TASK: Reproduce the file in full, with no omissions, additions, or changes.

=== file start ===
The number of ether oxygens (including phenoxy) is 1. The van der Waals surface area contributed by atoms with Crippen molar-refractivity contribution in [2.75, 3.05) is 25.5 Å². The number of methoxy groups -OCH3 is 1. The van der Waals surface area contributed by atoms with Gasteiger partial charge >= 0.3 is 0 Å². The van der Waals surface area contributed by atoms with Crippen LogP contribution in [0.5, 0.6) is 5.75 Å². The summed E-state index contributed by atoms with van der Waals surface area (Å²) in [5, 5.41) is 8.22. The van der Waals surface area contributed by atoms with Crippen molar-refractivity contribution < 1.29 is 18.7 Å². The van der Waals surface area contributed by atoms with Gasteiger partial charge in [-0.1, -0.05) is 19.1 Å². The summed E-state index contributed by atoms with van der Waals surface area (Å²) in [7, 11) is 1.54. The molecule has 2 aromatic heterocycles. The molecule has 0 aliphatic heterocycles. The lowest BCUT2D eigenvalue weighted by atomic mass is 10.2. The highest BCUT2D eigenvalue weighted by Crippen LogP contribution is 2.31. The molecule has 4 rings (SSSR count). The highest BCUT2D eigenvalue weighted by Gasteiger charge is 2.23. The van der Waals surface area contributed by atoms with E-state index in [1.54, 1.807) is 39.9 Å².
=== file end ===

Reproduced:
The number of ether oxygens (including phenoxy) is 1. The van der Waals surface area contributed by atoms with Crippen molar-refractivity contribution in [2.75, 3.05) is 25.5 Å². The number of methoxy groups -OCH3 is 1. The van der Waals surface area contributed by atoms with Gasteiger partial charge >= 0.3 is 0 Å². The van der Waals surface area contributed by atoms with Crippen LogP contribution in [0.5, 0.6) is 5.75 Å². The summed E-state index contributed by atoms with van der Waals surface area (Å²) in [5, 5.41) is 8.22. The van der Waals surface area contributed by atoms with Crippen molar-refractivity contribution < 1.29 is 18.7 Å². The van der Waals surface area contributed by atoms with Gasteiger partial charge in [-0.1, -0.05) is 19.1 Å². The summed E-state index contributed by atoms with van der Waals surface area (Å²) in [7, 11) is 1.54. The molecule has 2 aromatic heterocycles. The molecule has 0 aliphatic heterocycles. The lowest BCUT2D eigenvalue weighted by atomic mass is 10.2. The highest BCUT2D eigenvalue weighted by Crippen LogP contribution is 2.31. The molecule has 4 rings (SSSR count). The highest BCUT2D eigenvalue weighted by Gasteiger charge is 2.23. The van der Waals surface area contributed by atoms with E-state index in [1.54, 1.807) is 39.9 Å².